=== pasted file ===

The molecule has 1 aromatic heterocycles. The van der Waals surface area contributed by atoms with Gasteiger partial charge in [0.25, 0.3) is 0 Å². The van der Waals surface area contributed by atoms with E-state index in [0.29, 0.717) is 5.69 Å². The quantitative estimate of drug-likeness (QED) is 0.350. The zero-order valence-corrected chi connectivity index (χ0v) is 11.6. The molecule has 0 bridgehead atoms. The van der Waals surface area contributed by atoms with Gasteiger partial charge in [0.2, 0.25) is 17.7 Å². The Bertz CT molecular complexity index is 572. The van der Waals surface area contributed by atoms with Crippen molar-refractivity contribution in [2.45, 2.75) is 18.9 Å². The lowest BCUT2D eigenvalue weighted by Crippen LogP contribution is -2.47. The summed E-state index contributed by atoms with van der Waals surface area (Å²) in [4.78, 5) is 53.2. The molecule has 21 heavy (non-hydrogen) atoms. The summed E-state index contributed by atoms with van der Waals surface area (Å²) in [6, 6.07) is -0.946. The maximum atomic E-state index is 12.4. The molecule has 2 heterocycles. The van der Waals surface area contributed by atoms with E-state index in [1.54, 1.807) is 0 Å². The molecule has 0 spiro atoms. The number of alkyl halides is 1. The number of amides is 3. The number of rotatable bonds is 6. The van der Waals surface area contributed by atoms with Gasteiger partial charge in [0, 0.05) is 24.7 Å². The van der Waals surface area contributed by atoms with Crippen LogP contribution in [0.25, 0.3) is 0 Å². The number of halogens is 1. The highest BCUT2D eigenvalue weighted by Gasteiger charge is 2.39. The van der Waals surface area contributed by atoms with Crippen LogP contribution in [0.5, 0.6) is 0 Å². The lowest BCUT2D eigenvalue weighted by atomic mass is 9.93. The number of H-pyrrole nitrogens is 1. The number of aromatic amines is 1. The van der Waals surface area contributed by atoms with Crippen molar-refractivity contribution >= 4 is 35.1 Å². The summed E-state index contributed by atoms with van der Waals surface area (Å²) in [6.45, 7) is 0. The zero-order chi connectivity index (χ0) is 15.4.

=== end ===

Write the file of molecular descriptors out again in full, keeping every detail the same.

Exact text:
The molecule has 1 aromatic heterocycles. The van der Waals surface area contributed by atoms with Gasteiger partial charge in [0.25, 0.3) is 0 Å². The van der Waals surface area contributed by atoms with E-state index in [0.29, 0.717) is 5.69 Å². The quantitative estimate of drug-likeness (QED) is 0.350. The zero-order valence-corrected chi connectivity index (χ0v) is 11.6. The molecule has 0 bridgehead atoms. The van der Waals surface area contributed by atoms with Gasteiger partial charge in [0.2, 0.25) is 17.7 Å². The Bertz CT molecular complexity index is 572. The van der Waals surface area contributed by atoms with Crippen molar-refractivity contribution in [2.45, 2.75) is 18.9 Å². The lowest BCUT2D eigenvalue weighted by Crippen LogP contribution is -2.47. The summed E-state index contributed by atoms with van der Waals surface area (Å²) in [4.78, 5) is 53.2. The molecule has 21 heavy (non-hydrogen) atoms. The summed E-state index contributed by atoms with van der Waals surface area (Å²) in [6, 6.07) is -0.946. The maximum atomic E-state index is 12.4. The molecule has 2 heterocycles. The van der Waals surface area contributed by atoms with E-state index in [1.54, 1.807) is 0 Å². The molecule has 0 spiro atoms. The number of alkyl halides is 1. The number of amides is 3. The number of rotatable bonds is 6. The van der Waals surface area contributed by atoms with Gasteiger partial charge in [0, 0.05) is 24.7 Å². The van der Waals surface area contributed by atoms with Crippen LogP contribution in [0.25, 0.3) is 0 Å². The number of halogens is 1. The highest BCUT2D eigenvalue weighted by Gasteiger charge is 2.39. The van der Waals surface area contributed by atoms with Crippen LogP contribution in [0.5, 0.6) is 0 Å². The lowest BCUT2D eigenvalue weighted by atomic mass is 9.93. The number of H-pyrrole nitrogens is 1. The number of aromatic amines is 1. The van der Waals surface area contributed by atoms with Crippen molar-refractivity contribution >= 4 is 35.1 Å². The summed E-state index contributed by atoms with van der Waals surface area (Å²) in [6.45, 7) is 0. The zero-order chi connectivity index (χ0) is 15.4.